Based on this, there’s a mantra I always go back to with my team and that’s ‘fearless innovation’. This is all about the act of moving on an idea, rather than sitting and waiting for someone else to take action, or for an idea to turn into a missed opportunity.
What does a typical day look like for you?
I’m an advocate of connecting with both people inside and outside the company so a typical day for me is full of meetings, while also making time for my day-to-day role which is focused on improving everything we do. A core part of my role is leading the vision, strategy, execution and delivery of our suite of differentiated products and technologies which are all aimed towards driving an improved customer and end-user experience.
What do you do to relax?
I’m a real believer in taking time out of the day to separate work and home-life, and to get some downtime, I love to spend time with my kids and family. I am also a keen reader and am currently reading The Invincible Company by Alexander Osterwalder. For me, relaxation is also about keeping active so taking a bike ride is a great pastime of mine.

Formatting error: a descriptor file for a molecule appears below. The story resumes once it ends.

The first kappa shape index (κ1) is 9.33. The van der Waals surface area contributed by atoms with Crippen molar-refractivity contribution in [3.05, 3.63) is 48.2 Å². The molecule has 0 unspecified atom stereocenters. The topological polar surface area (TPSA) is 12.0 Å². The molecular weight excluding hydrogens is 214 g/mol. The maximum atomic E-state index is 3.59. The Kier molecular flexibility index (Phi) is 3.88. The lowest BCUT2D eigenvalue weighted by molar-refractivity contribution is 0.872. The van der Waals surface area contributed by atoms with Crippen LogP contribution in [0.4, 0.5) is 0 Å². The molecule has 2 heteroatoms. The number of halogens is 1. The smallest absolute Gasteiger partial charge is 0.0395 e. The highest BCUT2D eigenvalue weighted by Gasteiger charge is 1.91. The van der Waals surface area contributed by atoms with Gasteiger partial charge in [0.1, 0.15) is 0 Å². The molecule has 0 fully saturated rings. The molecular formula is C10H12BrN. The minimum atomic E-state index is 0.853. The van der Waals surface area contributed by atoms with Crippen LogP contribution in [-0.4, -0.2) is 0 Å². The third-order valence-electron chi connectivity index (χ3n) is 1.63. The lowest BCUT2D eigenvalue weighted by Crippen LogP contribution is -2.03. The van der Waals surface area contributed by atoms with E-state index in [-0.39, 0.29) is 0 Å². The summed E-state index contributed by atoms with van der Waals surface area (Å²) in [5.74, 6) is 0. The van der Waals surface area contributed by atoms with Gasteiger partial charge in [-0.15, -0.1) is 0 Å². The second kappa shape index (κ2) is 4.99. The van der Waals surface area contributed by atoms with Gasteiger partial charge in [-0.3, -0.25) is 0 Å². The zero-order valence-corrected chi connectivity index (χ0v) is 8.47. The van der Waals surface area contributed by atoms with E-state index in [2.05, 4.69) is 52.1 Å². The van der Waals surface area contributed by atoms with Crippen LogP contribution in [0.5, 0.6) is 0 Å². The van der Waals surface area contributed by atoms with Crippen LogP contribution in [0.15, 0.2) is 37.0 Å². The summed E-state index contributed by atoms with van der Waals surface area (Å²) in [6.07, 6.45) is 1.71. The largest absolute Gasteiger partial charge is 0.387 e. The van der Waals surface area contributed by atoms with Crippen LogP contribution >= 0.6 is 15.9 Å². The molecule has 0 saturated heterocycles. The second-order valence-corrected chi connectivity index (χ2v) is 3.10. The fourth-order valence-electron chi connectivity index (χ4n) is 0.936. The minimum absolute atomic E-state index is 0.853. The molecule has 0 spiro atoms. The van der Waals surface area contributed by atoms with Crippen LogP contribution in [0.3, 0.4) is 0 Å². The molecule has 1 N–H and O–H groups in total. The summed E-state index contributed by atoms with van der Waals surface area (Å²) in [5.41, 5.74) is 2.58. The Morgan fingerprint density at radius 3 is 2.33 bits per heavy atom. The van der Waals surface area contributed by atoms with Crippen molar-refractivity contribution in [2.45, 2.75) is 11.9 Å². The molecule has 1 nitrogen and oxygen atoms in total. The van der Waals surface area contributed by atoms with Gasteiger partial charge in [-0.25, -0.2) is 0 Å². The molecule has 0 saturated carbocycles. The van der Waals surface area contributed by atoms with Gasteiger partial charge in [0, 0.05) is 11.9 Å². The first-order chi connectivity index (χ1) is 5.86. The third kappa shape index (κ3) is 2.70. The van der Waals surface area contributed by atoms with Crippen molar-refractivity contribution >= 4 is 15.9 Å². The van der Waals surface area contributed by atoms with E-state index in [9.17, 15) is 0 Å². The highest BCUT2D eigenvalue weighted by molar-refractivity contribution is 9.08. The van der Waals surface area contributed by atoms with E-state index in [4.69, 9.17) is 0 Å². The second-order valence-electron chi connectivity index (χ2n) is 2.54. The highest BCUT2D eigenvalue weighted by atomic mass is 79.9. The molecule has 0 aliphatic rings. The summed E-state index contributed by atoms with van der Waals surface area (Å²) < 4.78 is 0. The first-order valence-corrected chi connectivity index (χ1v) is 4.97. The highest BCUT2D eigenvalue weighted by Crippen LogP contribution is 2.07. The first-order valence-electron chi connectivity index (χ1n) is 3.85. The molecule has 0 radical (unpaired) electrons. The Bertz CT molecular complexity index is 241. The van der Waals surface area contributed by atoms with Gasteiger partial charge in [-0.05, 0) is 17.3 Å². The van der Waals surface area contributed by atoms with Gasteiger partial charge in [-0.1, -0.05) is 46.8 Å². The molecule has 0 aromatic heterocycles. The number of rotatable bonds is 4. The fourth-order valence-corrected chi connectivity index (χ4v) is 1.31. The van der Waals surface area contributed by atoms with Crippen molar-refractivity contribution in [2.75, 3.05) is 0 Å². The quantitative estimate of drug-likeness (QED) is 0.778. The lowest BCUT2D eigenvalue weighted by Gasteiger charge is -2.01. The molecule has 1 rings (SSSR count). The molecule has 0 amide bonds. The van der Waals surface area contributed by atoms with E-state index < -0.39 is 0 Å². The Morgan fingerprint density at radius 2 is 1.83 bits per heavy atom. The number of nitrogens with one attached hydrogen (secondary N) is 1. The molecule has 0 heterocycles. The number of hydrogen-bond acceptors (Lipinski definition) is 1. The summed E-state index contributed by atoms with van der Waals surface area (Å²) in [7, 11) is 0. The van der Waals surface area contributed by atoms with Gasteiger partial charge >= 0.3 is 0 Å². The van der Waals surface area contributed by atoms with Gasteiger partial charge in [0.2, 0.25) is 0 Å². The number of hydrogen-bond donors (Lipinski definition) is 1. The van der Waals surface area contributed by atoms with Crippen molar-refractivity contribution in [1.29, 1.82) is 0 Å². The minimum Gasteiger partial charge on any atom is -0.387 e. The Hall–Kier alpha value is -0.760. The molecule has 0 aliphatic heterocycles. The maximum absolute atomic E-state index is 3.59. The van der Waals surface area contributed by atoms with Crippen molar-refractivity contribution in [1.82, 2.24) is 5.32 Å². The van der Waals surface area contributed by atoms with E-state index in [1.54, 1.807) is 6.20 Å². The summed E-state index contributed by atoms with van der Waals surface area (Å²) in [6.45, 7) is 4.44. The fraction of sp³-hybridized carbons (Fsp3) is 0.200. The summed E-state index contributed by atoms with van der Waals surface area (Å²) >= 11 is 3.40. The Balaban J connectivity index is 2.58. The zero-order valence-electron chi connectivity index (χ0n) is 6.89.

Who is your tech hero?
There are so many great personalities that have had a major impact on me. But, with my deeply held philosophy around the democratisation of technology, I think the most important heroes are those that are working to better technology and make it available to everyone, everywhere.
What’s the biggest technological challenge facing humanity?
There are a few challenges but one at the top of my mind is how we can all manage technology overload. This is reflected in both our personal lives as we’re faced with numerous social media platforms, as well as at work with an array of tools we can use to get our jobs done. Technology adoption isn’t slowing down, yet we often struggle to know which technologies to select, and when we do choose them, it’s hard to manage and oversee them all. We see this in business where IT teams are stretched thin, as in addition to overseeing tech, they are also managing critical priorities such as cybersecurity. This is why automation is so important.
Read more: CTO Talk: Q&A with Forescout’s Robert McNutt